Screening for Vit D Deficiency
Clinical Nutrition • • 1 minute to read • By Aditi Narsian, INFS Faculty
Author: Aditi Gurung, Assistant Faculty
Vit D, also known as "sunshine vitamin", is an essential nutrient with multiple functions in our body. One of the vital functions is to absorb calcium from our diet and maintain healthy bones.
According to the US Endocrine Society, less than 20ng/ml of serum 25-hydroxy Vitamin D in the blood is considered to be VDD. Deficiency of Vit D can lead to various bone-related disorders. E.g. osteoporosis which means b Vitamin D Deficiency ones are getting porous and have high chances of getting fractured. Approximately nine million fractures occur per year due to osteoporosis worldwide.
How common is Vit D?
In India, community-based studies among healthy individuals showed that 50%-94% of the people had VDD and hospital-based studies showed that 37%-99% of the patients had VDD. A high prevalence of vitamin D deficiency was reported in the urban, rural, eastern, western, northern and southern parts across various age groups, including pregnant and lactating mothers. Even residents of Bengal were found to be deficient in Vit D despite having fish as their staple food. Moreover, healthy young soldiers with sufficient calcium intake, adequate sun exposure and regular exercise regimen and young sports women also had VDD. Thus, it is evident that VDD is prevalent countrywide.
What are the signs and symptoms of VDD?
The worst part about VDD is that it is asymptomatic, i.e., it doesn't have any signs and symptoms. So people get diagnosed during a routine blood check-up or until the condition gets very severe, leading to severe complications like a pathological fracture.
How do I prevent VDD?
Some ways to prevent the deficiency are getting exposed to sunlight (preferably 11 am to 3 pm), and eating Vit D-rich foods like salmons, sardines, eggs, beef and Vit D supplements. Another way is by doing the Vit D deficiency screening test to know your baseline levels.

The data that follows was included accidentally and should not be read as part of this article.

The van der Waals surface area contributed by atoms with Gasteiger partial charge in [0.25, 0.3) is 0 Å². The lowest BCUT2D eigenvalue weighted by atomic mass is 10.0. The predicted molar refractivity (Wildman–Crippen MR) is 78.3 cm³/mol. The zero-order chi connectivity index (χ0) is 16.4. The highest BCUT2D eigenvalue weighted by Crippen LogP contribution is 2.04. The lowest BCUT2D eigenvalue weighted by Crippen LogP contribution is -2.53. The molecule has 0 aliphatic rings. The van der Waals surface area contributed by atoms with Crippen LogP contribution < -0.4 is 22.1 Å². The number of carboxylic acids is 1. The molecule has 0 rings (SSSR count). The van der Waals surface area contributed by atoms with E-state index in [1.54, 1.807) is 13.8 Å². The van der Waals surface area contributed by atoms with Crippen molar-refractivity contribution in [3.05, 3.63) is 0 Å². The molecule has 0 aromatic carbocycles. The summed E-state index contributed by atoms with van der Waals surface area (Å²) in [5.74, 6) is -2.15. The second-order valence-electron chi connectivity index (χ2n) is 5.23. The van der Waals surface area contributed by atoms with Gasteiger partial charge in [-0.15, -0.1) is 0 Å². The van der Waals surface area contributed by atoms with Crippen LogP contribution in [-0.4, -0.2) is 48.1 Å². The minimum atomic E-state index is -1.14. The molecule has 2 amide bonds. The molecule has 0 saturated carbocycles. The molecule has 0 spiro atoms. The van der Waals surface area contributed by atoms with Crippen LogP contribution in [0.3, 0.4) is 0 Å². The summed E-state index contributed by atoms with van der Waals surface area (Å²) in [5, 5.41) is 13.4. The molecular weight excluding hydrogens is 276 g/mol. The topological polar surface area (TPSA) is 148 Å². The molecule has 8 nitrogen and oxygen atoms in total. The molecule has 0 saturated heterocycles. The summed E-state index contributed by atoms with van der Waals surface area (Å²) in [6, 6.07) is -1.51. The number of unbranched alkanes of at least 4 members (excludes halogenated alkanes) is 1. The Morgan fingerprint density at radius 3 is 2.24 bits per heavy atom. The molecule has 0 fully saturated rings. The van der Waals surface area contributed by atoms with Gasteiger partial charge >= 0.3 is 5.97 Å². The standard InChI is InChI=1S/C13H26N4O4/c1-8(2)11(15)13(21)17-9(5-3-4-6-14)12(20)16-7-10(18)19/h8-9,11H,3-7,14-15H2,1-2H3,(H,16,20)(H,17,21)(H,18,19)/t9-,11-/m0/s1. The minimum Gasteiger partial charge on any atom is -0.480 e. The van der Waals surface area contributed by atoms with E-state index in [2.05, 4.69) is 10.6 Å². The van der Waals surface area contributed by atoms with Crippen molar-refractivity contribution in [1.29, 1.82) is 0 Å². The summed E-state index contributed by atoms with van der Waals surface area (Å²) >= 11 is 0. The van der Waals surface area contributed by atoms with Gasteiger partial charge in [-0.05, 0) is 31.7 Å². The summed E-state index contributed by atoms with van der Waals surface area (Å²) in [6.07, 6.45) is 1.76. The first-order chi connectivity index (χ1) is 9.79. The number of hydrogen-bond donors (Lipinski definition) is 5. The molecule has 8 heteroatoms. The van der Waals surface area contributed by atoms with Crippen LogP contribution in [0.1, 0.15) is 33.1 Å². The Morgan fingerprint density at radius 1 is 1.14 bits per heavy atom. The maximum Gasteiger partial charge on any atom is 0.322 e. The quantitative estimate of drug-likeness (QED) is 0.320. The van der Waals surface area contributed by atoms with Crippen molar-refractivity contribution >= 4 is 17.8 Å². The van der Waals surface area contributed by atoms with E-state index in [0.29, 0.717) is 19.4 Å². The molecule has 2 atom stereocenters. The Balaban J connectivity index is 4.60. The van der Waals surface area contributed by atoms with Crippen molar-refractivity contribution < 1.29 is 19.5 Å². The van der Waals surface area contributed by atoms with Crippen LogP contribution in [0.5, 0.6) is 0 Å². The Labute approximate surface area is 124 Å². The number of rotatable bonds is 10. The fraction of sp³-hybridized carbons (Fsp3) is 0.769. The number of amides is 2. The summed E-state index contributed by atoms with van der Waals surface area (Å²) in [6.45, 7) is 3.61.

Who should do the VDD screening? Who are at risk?
- The elderly people
- People with dark skin tone
- People who do not get proper exposure to sunlight.
- Sunscreen users
- People who take medicines for convulsions, acidity and high cholesterol
- Women who have attained their menopause
- Pregnant and lactating mothers
- Strict vegetarians and vegans
- Obese individuals
- People living with chronic kidney disease or chronic liver disease
VDD is a preventable condition, yet the majority of the people are suffering from it primarily due to a lack of awareness and secondarily to their poor lifestyle. It doesn't show any signs and symptoms. Complications would have already set in by the time a person gets diagnosed. Therefore, people at risk must get their Vit D levels tests so that if they have a deficiency, it can be managed on time.
- Holick, M.F., 2007. Vitamin D deficiency. New England journal of medicine, 357 (3), pp.266-281.
- Gupta, A., 2014. Vitamin D deficiency in India: prevalence, causalities and interventions. Nutrients, 6 (2), pp.729-775.
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